Trigger points are a common problem seen by massage therapists. Trigger points were defined in 1942 by Dr Janet Travell, personal physician to President John F. Kennedy.
She identified four defining characteristics of myofascial trigger points:
- Discrete, well defined point of pain in the skeletal muscle or it’s fascia, the connective tissue enclosure of the muscle. The pain does not have to be caused by trauma, inflammation, osteoarthritis, or other pathological processes.
- The trigger point is identified as a nodule within the muscle. Pressure placed upon the trigger point may cause a twitching in the muscle.
- Pressure on the trigger point causes pain and may create pain in another part of the body. This is known as referred pain. The location of the referred pain is specific to the muscle that has the trigger point. For example, trigger points in the trapezius muscle refer pain to the side of the neck and head.
- The referred pain does not have a neurological explanation. Unlike sciatica, where nerve compression results in pain referred along the length on the nerve, the referral patterns for trigger points do not follow nerve distribution and are not fully understood.
Trigger points are only found in muscles. They are a small nodule of muscle contraction within a larger muscle. You can think of them as “knots” in the muscle. Sustained contraction at the nodule can compress blood flow, restricting the supply of nutrients and oxygen to the muscle. Pain and weakness are often found in the affected muscle. They are often caused by overuse.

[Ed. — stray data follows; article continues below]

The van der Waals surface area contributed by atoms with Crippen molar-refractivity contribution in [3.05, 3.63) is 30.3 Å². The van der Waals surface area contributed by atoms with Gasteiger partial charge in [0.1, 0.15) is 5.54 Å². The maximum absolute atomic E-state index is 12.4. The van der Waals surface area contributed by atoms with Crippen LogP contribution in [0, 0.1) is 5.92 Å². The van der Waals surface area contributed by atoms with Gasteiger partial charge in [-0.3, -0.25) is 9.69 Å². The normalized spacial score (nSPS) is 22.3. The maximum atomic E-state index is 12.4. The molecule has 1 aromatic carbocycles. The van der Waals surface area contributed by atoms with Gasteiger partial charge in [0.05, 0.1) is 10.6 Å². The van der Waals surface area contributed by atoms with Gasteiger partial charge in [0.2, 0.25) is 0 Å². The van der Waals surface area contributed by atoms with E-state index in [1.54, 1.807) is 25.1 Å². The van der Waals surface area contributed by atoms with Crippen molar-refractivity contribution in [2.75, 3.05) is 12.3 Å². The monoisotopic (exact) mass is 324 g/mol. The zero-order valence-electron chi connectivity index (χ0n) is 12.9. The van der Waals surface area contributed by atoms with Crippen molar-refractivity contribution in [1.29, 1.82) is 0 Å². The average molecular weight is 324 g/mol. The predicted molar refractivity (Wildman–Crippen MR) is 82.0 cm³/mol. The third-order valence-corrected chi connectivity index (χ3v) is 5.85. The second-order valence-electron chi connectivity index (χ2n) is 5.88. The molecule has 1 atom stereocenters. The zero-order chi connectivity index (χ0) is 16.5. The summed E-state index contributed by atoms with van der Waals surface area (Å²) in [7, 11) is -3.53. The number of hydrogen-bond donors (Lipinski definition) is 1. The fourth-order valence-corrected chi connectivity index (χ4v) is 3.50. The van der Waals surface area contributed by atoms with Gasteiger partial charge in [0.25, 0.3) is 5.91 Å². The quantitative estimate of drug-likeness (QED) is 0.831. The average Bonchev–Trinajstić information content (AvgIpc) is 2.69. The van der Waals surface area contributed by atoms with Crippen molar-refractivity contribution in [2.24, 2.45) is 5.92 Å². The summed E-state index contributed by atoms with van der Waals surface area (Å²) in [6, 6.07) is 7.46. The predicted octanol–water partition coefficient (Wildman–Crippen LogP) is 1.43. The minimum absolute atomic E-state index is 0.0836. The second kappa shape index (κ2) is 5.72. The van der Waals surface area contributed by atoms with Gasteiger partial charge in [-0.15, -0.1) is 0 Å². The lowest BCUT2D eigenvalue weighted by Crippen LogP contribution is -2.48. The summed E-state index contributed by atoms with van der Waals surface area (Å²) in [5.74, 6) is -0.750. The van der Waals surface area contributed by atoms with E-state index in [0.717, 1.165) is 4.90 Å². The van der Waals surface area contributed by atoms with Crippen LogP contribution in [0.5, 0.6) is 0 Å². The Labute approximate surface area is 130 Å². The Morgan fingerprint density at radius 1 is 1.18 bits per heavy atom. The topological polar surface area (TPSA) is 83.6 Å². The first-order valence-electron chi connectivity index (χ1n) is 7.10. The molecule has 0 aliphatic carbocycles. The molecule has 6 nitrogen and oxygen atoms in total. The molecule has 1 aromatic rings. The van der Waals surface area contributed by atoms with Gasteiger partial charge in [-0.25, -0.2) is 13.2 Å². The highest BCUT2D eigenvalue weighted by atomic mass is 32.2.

Treatment is done with trigger point therapy. With this, the massage therapist applies pressure to the affected area with thumbs or fingers. As the muscle fibres release their contraction, pressure is increased. You will feel some discomfort during this process. As the areas are hyper-irritable, it is important that you provide feedback to the massage therapist. Over a course of several treatments with your RMT, the therapy will re-educate the muscle. Your pain and swelling will be reduced and you will see an improved range of motion and coordination.